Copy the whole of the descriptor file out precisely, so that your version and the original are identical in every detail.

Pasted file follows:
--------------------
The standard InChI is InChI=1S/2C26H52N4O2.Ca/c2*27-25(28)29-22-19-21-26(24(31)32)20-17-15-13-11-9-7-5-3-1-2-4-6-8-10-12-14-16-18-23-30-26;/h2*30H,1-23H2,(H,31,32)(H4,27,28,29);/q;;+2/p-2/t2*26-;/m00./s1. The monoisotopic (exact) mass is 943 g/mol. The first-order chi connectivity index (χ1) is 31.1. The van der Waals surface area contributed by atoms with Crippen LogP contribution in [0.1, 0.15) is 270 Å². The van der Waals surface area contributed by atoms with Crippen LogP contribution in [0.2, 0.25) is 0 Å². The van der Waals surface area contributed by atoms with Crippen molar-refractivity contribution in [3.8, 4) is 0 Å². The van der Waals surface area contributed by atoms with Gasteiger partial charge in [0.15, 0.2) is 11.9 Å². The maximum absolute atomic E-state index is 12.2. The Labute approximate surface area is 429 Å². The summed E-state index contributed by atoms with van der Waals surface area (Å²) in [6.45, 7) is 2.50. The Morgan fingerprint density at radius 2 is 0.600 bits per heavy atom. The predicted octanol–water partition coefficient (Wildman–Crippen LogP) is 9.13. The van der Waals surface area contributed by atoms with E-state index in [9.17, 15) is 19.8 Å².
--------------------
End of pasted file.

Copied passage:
The standard InChI is InChI=1S/2C26H52N4O2.Ca/c2*27-25(28)29-22-19-21-26(24(31)32)20-17-15-13-11-9-7-5-3-1-2-4-6-8-10-12-14-16-18-23-30-26;/h2*30H,1-23H2,(H,31,32)(H4,27,28,29);/q;;+2/p-2/t2*26-;/m00./s1. The monoisotopic (exact) mass is 943 g/mol. The first-order chi connectivity index (χ1) is 31.1. The van der Waals surface area contributed by atoms with Crippen LogP contribution in [0.1, 0.15) is 270 Å². The van der Waals surface area contributed by atoms with Crippen LogP contribution in [0.2, 0.25) is 0 Å². The van der Waals surface area contributed by atoms with Crippen molar-refractivity contribution in [3.8, 4) is 0 Å². The van der Waals surface area contributed by atoms with Gasteiger partial charge in [0.15, 0.2) is 11.9 Å². The maximum absolute atomic E-state index is 12.2. The Labute approximate surface area is 429 Å². The summed E-state index contributed by atoms with van der Waals surface area (Å²) in [6.45, 7) is 2.50. The Morgan fingerprint density at radius 2 is 0.600 bits per heavy atom. The predicted octanol–water partition coefficient (Wildman–Crippen LogP) is 9.13. The van der Waals surface area contributed by atoms with E-state index in [9.17, 15) is 19.8 Å².